• Reply 28 of 42
    What I want to know is if Apple can still require a developer to offer Apple’s in-app payment system in addition to the links to an outside payment system. If that’s the case, I think many people will still use Apple’s payment system. Where it breaks down is if developers can use the outside system exclusively. Also, what happens if a developer has many complaints, for example, children running up a big bill or other errors but the developer refuses to refund the user.  Can Apple ban that developer from using an external payment system or ban the app completely?
    watto_cobra
  • Reply 29 of 42
    Cesar Battistini MazieroCesar Battistini Maziero Posts: 205unconfirmed, member
    tylersdad said:
    tylersdad said:
    I believe this can be appealed, no? We may not have heard the end of this. But it's a good ruling that at least shuts down the ridiculous 'monopoly' argument. For now...
    I don't see how claims of the App Store being a monopoly are ridiculous. If I own an iPhone, I have one place and one place only to buy the apps for my phone: the App Store. Can I buy a phone from a different manufacturer? Sure. But that was the case years ago as well when Microsoft was forced to remove Internet Explorer from Windows because their position in the market essentially gave them an unfair advantage in the browser wars. People had the opportunity to buy Linux and Apple machines. There were alternative operating systems for those who didn't want Internet Explorer, but EU regulators still made MS remove IE from Windows. 
    If you shop at Walmart - do you not buy what Walmart stocks? If you shop at Target, do you have a choice to buy what Walmart stocks if Target doesn't stock it? If you buy an X-box, do you install Playstation games? If you buy an X-box, where do you download games from? If you have a Ford do you take it to a BMW dealer to repair? Do you buy Ford parts? I think it's more complicated than you make it out to be. And at the root of this is- buy a different device. Buy a windows PC or an Android or any of the knock-offs from Android. I buy the iPhone exactly for the reason you seem to be mad about. I think the Mac is a similar thing. If you want total control to add RGB lights to your desktop, don't buy a Mac. So I can't really agree with the 'Monopoly' stance, and the judge didn't either BTW. The digital world is different. Crypto currencies don't act like paper money either. People have the right to buy a different device and MOST DO. iPhones are far, far, far down the list of most used mobile devices and the platform has nowhere near the numbers of Android. Also, our phones are HUGE security risks now. It's not comparable to almost any digital device in history. Security has to drive a huge part of how we use it and how it functions. I have 80 year old parents who use iPhones, I don't want more avenues for the BS methods used to get info and gain access from their devices. Anyway, I get your instinct to say 'I buy it and I can't do exactly what I want. And that's not fair.' But I think it's not as binary as that. It's a weird mix of older consumer experiences and an entirely new type of platform with risks and particular issues.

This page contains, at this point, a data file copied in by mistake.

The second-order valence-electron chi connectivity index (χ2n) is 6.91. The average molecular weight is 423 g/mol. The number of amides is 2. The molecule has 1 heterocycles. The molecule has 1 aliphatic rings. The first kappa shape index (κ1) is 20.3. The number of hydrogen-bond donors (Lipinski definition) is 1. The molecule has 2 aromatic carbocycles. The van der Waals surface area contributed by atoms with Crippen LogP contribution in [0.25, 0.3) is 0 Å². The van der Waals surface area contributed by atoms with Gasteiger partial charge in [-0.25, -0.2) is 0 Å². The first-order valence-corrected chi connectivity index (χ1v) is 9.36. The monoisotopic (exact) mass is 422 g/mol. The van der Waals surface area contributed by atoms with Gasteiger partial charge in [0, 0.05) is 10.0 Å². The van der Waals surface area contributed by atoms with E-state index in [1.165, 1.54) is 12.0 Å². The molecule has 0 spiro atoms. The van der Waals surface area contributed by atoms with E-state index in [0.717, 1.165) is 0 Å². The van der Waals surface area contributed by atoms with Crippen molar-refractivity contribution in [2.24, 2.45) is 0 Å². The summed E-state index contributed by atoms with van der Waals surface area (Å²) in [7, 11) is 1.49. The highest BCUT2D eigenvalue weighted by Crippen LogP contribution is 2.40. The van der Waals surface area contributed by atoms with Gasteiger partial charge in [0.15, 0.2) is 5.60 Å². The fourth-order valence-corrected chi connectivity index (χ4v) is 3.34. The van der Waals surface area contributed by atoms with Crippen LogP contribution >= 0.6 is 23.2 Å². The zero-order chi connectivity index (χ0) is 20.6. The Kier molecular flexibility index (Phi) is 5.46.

It's not complicated in the least. I can CHOOSE where I shop. I can shop at Walmart and buy good from Walmart. I can shop at Target and buy goods at Target. I can even buy stuff from Amazon, if I don't mind waiting a few days. 

    Where can I go to buy apps for my iPhone if not the App Store? 
    For you iPhone, the App Store. For your android, anywhere you like (With the risk it entails)

    Your choice.
    williamlondonwatto_cobra
  • Reply 30 of 42
    What will probably happen is that companies will sprout up that handle all of the accounting issues for developers and take a smaller cut than Apple does. Probably just a few percent.
    watto_cobra
  • Reply 31 of 42
    tylersdad said:
    I believe this can be appealed, no? We may not have heard the end of this. But it's a good ruling that at least shuts down the ridiculous 'monopoly' argument. For now...
    I don't see how claims of the App Store being a monopoly are ridiculous.
    A federal judge just explained in 180 pages how those claims are ridiculous.